Last Fall I tried to arrange a visit to my son's school from the local MDA. Right after I started working on it, the school lost a child to a motor vehicle accident and things were understandably topsy turvy and I didn't want to push the MDA visit.

Last night my son had two nightmares. He told me about one, but not the other...except to say that "someone" had died in the dream. Apparently he went to school today and told schoolmates over lunch/recess, and the kids told him that he was going to die because of the dream. My son is 7 and in first grade. I don't think the kids he was talking with are familiar with MD (but who knows what their parents might be telling them) so I don't think the discussions were even MD related...I think it was more likely just kids talking.

My son asked his teacher to talk to the older kids in the grade above his who were involved, and when she did...they brought up questions about why my son is slower than they are, and why he has speech delays. Obviously, I need to set up the MDA visit so these kids can get more information.

I'm a little sad today because what should've been "innocent" interaction between kids might wind up opening up more about DMD for my son than he's been aware of up until now. We haven't discussed mortality yet. Do you think seven is old enough, if it comes to that? I try to not give him more than he's ready for...maybe he's more ready than I think...maybe it's just me that isn't ready for him to be ready, I don't know.

Those of you whose sons are more "in the know" about DMD...do you remember how/when they became aware of the issues beyond mobility??

I guess it's one of those "extra hugs" days again...

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I don't have much advice to offer, but I wish Tower wasn't so far from Shakopee because I'd drive up and give you both a big hug! My son is also 7 and he doesn't know the whole mortalilty issues with DMD. But he does understand that everyone has their time and that God had a plan for everyone. If he were to ask me I would tell him the truth that DMD could cause him to have an earlier death, but I will not volunteer that information to him at this age.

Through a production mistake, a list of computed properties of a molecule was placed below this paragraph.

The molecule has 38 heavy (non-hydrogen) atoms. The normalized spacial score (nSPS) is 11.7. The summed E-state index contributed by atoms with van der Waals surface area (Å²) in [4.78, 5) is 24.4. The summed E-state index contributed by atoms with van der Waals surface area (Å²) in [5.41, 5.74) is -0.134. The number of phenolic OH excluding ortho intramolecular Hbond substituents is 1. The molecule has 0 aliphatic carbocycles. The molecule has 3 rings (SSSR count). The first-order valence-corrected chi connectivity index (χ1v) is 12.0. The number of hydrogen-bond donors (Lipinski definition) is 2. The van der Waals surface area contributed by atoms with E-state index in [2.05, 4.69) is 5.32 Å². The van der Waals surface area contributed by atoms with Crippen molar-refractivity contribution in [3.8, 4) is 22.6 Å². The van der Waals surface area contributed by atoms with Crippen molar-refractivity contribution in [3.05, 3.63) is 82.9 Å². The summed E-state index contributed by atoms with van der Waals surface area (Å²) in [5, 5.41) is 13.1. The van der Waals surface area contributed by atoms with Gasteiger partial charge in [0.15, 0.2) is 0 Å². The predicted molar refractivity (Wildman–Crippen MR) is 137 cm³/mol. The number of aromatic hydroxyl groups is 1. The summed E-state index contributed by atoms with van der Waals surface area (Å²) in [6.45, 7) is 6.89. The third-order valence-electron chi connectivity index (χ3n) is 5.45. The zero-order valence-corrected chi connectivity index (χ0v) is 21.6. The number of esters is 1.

Hello Melanie,

I am sorry to read the circumstances you describe. Children can be curious, compassionate and sometimes very insensitive. I don't know if there is any good way to intervene and avoid some difficult questions.

Over the past six years I have gone to my sons' schools and spoken to their classes about DMD. I never had the MDA folks. I have tried to speak about the disorder as it related to the stage my sons were in at that time. When my sons were little and still walking I spoke about muscle weakness and that they had a disorder that made it difficult for them to walk and if bumped, even a little they would fall. I talked about safety, being friends and asked the students for ideas about how they might help the boys. As they got older and began using wheelchairs the discussion would be more focused on how some people need glasses, wheelchairs and other things to help them and that didn't make them any different. The topics were more on inclusion. As my sons have gotten older I've broken up the talks with a bit of raising awareness about DMD and a discussion about how it affects my sons, both at home and school. I have always let the students ask questions after I finished. Most questions have been related to what the boys could and could not do and sometimes they wanted to know more about DMD. Only once did a student ask me the "big question" and I simply told him none of us knows how long we have and that with proper care people who have DMD are able to do many things including go to college and work with computers. This satisfied the class at that time.

My sons are 14 and soon to be 17. They are much more aware of the prognosis, but they don't accept it as being cast in stone. My sons are aware researchers are trying to develop medicines to help those living with DMD. My wife and I have always been very open with our boys and answered their questions to their satisfaction at an age appropriate level. We also try to be as optimistic as possible. If I had to guess I would say once my sons started going to Washington, DC for the Advocacy Conferences was when they learned more about DMD. They have laptops from school and did their own searching.